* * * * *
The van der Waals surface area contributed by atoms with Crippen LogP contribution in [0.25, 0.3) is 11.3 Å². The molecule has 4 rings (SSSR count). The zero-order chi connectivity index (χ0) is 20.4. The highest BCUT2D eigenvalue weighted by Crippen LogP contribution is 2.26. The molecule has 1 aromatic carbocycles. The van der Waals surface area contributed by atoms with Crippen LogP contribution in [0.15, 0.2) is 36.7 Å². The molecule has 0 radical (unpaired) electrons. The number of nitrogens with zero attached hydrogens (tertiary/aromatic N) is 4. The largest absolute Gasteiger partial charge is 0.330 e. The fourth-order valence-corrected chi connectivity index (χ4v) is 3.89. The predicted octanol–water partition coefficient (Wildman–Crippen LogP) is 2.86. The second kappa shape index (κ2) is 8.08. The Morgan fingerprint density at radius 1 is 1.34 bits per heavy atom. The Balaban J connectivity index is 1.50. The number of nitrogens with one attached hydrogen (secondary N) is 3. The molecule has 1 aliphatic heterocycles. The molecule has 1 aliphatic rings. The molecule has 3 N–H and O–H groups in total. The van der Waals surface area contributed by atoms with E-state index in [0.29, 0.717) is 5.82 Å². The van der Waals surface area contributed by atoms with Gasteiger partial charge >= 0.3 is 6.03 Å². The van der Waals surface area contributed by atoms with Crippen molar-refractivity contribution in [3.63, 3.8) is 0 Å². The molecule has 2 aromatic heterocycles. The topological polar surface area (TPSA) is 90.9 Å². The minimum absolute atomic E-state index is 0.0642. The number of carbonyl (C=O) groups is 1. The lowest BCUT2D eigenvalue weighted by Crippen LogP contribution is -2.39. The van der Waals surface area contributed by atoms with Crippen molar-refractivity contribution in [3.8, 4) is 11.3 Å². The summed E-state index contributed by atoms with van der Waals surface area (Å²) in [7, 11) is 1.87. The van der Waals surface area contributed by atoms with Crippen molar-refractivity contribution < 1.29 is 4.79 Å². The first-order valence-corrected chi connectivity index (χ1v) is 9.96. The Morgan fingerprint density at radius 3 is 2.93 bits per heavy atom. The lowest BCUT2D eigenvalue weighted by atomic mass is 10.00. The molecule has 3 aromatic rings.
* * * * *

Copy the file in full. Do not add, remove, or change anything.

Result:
The van der Waals surface area contributed by atoms with Crippen LogP contribution in [0.25, 0.3) is 11.3 Å². The molecule has 4 rings (SSSR count). The zero-order chi connectivity index (χ0) is 20.4. The highest BCUT2D eigenvalue weighted by Crippen LogP contribution is 2.26. The molecule has 1 aromatic carbocycles. The van der Waals surface area contributed by atoms with Crippen LogP contribution in [0.15, 0.2) is 36.7 Å². The molecule has 0 radical (unpaired) electrons. The number of nitrogens with zero attached hydrogens (tertiary/aromatic N) is 4. The largest absolute Gasteiger partial charge is 0.330 e. The fourth-order valence-corrected chi connectivity index (χ4v) is 3.89. The predicted octanol–water partition coefficient (Wildman–Crippen LogP) is 2.86. The second kappa shape index (κ2) is 8.08. The Morgan fingerprint density at radius 1 is 1.34 bits per heavy atom. The Balaban J connectivity index is 1.50. The number of nitrogens with one attached hydrogen (secondary N) is 3. The molecule has 1 aliphatic heterocycles. The molecule has 1 aliphatic rings. The molecule has 3 N–H and O–H groups in total. The van der Waals surface area contributed by atoms with E-state index in [0.29, 0.717) is 5.82 Å². The van der Waals surface area contributed by atoms with Gasteiger partial charge >= 0.3 is 6.03 Å². The van der Waals surface area contributed by atoms with Crippen molar-refractivity contribution in [3.63, 3.8) is 0 Å². The molecule has 2 aromatic heterocycles. The topological polar surface area (TPSA) is 90.9 Å². The minimum absolute atomic E-state index is 0.0642. The number of carbonyl (C=O) groups is 1. The lowest BCUT2D eigenvalue weighted by Crippen LogP contribution is -2.39. The van der Waals surface area contributed by atoms with Crippen molar-refractivity contribution in [3.8, 4) is 11.3 Å². The summed E-state index contributed by atoms with van der Waals surface area (Å²) in [7, 11) is 1.87. The van der Waals surface area contributed by atoms with Crippen molar-refractivity contribution < 1.29 is 4.79 Å². The first-order valence-corrected chi connectivity index (χ1v) is 9.96. The Morgan fingerprint density at radius 3 is 2.93 bits per heavy atom. The lowest BCUT2D eigenvalue weighted by atomic mass is 10.00. The molecule has 3 aromatic rings.